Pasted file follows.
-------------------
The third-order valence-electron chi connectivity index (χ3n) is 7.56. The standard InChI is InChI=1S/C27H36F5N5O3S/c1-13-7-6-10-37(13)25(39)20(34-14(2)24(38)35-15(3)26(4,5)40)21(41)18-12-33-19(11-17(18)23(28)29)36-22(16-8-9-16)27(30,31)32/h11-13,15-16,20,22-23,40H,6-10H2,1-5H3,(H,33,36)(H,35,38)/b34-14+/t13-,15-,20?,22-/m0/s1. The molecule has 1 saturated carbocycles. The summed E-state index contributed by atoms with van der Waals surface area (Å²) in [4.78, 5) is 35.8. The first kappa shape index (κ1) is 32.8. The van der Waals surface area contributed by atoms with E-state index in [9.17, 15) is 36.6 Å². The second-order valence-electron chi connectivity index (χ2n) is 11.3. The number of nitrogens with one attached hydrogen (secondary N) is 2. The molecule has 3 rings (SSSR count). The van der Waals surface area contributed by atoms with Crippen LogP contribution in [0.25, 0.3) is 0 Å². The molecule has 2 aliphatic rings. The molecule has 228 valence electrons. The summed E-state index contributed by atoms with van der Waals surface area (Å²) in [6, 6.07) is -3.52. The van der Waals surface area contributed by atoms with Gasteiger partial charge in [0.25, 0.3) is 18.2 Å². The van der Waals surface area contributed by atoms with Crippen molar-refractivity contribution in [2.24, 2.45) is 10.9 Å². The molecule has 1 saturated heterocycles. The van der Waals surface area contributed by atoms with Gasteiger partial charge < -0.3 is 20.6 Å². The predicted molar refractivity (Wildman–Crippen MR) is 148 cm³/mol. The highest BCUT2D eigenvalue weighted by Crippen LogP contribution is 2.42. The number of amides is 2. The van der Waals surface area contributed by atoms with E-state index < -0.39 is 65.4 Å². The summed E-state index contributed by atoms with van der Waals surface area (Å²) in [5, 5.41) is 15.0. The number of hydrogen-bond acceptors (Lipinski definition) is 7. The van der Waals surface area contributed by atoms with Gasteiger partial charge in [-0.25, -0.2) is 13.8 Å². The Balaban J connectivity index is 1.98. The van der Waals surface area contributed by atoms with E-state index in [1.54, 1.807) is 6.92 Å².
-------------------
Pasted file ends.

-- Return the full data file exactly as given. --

The third-order valence-electron chi connectivity index (χ3n) is 7.56. The standard InChI is InChI=1S/C27H36F5N5O3S/c1-13-7-6-10-37(13)25(39)20(34-14(2)24(38)35-15(3)26(4,5)40)21(41)18-12-33-19(11-17(18)23(28)29)36-22(16-8-9-16)27(30,31)32/h11-13,15-16,20,22-23,40H,6-10H2,1-5H3,(H,33,36)(H,35,38)/b34-14+/t13-,15-,20?,22-/m0/s1. The molecule has 1 saturated carbocycles. The summed E-state index contributed by atoms with van der Waals surface area (Å²) in [4.78, 5) is 35.8. The first kappa shape index (κ1) is 32.8. The van der Waals surface area contributed by atoms with E-state index in [9.17, 15) is 36.6 Å². The second-order valence-electron chi connectivity index (χ2n) is 11.3. The number of nitrogens with one attached hydrogen (secondary N) is 2. The molecule has 3 rings (SSSR count). The van der Waals surface area contributed by atoms with Crippen LogP contribution in [0.25, 0.3) is 0 Å². The molecule has 2 aliphatic rings. The molecule has 228 valence electrons. The summed E-state index contributed by atoms with van der Waals surface area (Å²) in [6, 6.07) is -3.52. The van der Waals surface area contributed by atoms with Gasteiger partial charge in [0.25, 0.3) is 18.2 Å². The van der Waals surface area contributed by atoms with Crippen molar-refractivity contribution in [2.24, 2.45) is 10.9 Å². The molecule has 1 saturated heterocycles. The van der Waals surface area contributed by atoms with Gasteiger partial charge < -0.3 is 20.6 Å². The predicted molar refractivity (Wildman–Crippen MR) is 148 cm³/mol. The highest BCUT2D eigenvalue weighted by Crippen LogP contribution is 2.42. The number of amides is 2. The van der Waals surface area contributed by atoms with E-state index < -0.39 is 65.4 Å². The summed E-state index contributed by atoms with van der Waals surface area (Å²) in [5, 5.41) is 15.0. The number of hydrogen-bond acceptors (Lipinski definition) is 7. The van der Waals surface area contributed by atoms with Gasteiger partial charge in [-0.25, -0.2) is 13.8 Å². The Balaban J connectivity index is 1.98. The van der Waals surface area contributed by atoms with E-state index in [1.54, 1.807) is 6.92 Å².